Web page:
Despite the hundreds of extrasolar planets found so far, the discovery of a planet orbiting the nearest star to our Sun has extraordinary consequences for astronomers and the public alike.
The Sun’s nearest neighbor is a multiple star system that lies merely 4.3 light years away – a galactic stone’s throw.
Alpha Centauri is only clearly visible from southern skies as a brilliant white star (it is actually two stars that are too close together to be seen separately by the naked eye). The faint third member of the system, a red dwarf star Proxima Centauri, yields no evidence for planets and is so far from the binary pair as to be inconsequential.
The European Southern Observatory reported the planet discovery on October 17. An instrument called the High Accuracy Radial velocity Planet Searcher, or HARPS, precisely measured small wobbles in the slightly smaller companion star, Alpha Centauri B. This yielded telltale evidence for the presence of an Earth-sized world whirling around the star, completing an orbit every 3.2 days.
The bad news is that the planet is too close to the star to support life as we know it. The surface roasts at over 2,000 degrees Fahrenheit – hot enough for hellish oceans of molten magma.
Alpha Centauri A & B are separated by as much as two billion miles. According to models, they are each capable of forming terrestrial planets despite the perturbing influence of a binary companion. In fact, a companion star can be a gravitationally stabilizing influence, like massive Jupiter is in our solar system.
On the heels of this discovery, the Alpha Centauri system is ripe for far-future exploration. That’s because NASA’s planet-hunting Kepler observatory is showing us that entire planetary systems are common. Kepler has identified several thousand other exoplanets, though most remain to be confirmed by follow-up observations.
What’s more, Kepler is finding that rocky Earth-sized planets are increasingly common. (Kepler is monitoring over 150,000 stars in the constellation Cygnus for telltale planet transits, and Alpha Centauri is not in its field of view). Therefore, it’s probably only a matter of time before other observations turn up additional planets at Alpha Centauri.
It’s also possible that one or more planets could be in the stars’ habitable zones, where temperature are mild enough for stable oceans to exist. The discovery of such a world would eventually be followed by a large enough optical-infrared space observatory that could spectroscopically sample the planet’s atmosphere. Attempts would also be made with NASA’s upcoming 6.5 meter mirror James Webb Space Telescope.
If spectroscopic observations made perhaps with an 8- to 16-meter mirror space telescope confirmed that a planet’s atmosphere has biotracers – such as oxygen, ozone, nitrous oxide, methane, and chlorine – there would be motivation to build a dedicated interferometric array of optical space telescopes. Observations could reveal the waxing and waning of continents and oceans as the planet rotates, and the changing tapestry of weather patterns. SETI observations would monitor the planet for evidence of alien telecommunications.
Today’s fastest space probes would take 40,000 years to get to Alpha Centauri. But by the next century, there could be attempts to send a small probe to the system at extraordinarily faster speeds. Such a mission would have a cruise phase of only 40 years if the technology were to develop for extraordinarily powerful propulsion systems that could accelerate a probe for 10 percent the speed of light. That no small task, but it doesn’t require some imaginary warp drive, simply Newtonian physics. The builders of the spacecraft could live long enough to see data returned from Alpha Centauri.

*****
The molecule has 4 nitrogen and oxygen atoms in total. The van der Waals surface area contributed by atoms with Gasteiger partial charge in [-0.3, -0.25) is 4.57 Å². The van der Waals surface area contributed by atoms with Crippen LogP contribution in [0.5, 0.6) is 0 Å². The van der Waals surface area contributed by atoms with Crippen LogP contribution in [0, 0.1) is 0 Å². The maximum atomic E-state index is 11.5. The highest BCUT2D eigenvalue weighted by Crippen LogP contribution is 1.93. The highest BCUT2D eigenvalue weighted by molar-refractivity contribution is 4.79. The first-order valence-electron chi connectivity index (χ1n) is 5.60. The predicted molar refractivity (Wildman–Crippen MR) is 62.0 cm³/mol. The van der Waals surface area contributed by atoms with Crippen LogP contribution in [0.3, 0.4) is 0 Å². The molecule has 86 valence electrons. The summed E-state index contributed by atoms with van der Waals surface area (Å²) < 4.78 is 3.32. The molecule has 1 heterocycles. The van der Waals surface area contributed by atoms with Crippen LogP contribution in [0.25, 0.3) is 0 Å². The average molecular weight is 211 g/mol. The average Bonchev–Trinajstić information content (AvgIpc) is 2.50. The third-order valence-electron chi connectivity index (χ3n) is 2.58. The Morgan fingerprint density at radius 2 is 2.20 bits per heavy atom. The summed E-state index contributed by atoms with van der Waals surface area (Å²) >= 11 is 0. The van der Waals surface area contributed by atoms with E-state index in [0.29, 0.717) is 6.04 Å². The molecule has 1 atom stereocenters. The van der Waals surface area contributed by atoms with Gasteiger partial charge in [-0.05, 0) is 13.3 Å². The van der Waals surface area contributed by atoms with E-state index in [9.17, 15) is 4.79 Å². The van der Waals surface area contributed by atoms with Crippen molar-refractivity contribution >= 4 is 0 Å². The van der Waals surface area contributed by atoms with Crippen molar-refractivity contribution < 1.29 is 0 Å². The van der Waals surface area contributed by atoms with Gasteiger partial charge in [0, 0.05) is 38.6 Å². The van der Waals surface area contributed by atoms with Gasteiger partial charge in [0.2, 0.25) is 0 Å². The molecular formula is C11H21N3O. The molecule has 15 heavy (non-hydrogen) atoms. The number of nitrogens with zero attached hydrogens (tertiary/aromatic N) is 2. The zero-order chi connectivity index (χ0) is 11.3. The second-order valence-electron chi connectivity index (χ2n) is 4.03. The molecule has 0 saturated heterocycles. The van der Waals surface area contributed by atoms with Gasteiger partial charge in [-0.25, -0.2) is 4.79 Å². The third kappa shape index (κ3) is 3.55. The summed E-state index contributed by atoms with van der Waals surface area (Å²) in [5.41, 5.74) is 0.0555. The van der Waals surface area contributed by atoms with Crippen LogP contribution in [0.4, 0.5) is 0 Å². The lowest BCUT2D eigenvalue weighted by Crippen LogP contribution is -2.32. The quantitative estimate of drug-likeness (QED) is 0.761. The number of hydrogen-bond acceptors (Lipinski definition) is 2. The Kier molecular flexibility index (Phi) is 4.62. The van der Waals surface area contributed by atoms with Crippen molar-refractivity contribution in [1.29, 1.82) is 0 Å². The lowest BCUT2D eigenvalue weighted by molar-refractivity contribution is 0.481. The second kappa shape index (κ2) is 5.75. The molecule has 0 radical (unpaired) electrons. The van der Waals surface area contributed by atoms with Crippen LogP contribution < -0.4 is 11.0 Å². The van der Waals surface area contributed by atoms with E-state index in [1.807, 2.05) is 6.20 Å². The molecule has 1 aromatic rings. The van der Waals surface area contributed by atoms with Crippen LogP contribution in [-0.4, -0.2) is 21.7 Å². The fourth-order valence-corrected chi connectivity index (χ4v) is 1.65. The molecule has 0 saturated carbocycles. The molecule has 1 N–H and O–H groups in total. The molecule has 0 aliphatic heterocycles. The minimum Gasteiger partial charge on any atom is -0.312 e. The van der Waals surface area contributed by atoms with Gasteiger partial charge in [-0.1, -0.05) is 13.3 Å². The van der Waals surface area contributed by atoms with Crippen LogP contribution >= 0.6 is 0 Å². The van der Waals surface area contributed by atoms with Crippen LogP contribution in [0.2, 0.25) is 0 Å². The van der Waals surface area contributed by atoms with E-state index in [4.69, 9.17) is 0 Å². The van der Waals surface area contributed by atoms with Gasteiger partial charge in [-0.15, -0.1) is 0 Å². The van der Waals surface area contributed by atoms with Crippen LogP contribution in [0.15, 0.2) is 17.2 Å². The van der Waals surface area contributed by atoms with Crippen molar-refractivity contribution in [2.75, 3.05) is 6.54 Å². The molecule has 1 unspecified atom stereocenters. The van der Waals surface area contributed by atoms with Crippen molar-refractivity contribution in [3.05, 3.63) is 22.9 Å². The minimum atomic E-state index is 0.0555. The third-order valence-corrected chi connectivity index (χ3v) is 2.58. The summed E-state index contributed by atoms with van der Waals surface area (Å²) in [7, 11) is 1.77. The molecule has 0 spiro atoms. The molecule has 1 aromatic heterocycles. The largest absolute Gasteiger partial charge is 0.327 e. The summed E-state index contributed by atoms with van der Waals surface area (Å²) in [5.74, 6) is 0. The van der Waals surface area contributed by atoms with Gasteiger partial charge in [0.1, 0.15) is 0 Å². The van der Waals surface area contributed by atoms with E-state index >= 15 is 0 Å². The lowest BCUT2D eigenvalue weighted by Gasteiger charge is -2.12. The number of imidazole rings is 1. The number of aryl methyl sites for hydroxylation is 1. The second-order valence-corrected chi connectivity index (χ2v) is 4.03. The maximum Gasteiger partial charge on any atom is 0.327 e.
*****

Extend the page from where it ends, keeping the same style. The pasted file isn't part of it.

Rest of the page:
An ambitious mission would enter orbit around any potentially habitable planet. Robotic landers would be dispatched to observe life up-close and personal. We could behold the effects of Darwinian evolution on an extraterrestrial Serengeti of unimaginably exotic creatures. By the time we are ready for such a mission we will have matured the required artificial intelligence and nanomachine technology. The autonomous probe would direct its own exploration mission.
Because Alpha Centauri A and B are Sun-like in terms of age and temperature, there has been plenty of time for life to develop on any planets we might find in the habitable zones around either star.
The view from a terrestrial planet in an approximately Earth-sized orbit around Alpha Centauri would certainly be exotic to our experience. At one point during the planet’s year, the two stars would be in conjunction – in other words, side-by-side in the sky. The closer star would have a glowing disk like the Sun; the other would be more star-like and far more brilliant than Venus.
A planet would be influenced by the radiation from both stars. Every 70 years Alpha Centauri A & B come closest to each other. Warming on an Earth-like world would be brief but intense, raising planet-wide temperature by a few degrees.
Given the awesome power of biological evolution, life would evolve to cope with living with a second star. Life on such a planet might develop two circadian rhythms corresponding to both the length of day on the planet, and orbital period of the binary stars. There may be planet-wide migrations in anticipation of the approaching “super-summer.” And, there would be a variety of other novel coping mechanisms.
If there were intelligent life present out there, Alpha Centauri astronomers would routinely turn their attention on a bright first-magnitude star in the W-shaped constellation Cassiopeia. It would be our Sun. And the astronomers might muse on what life would be like around a single yellow dwarf star.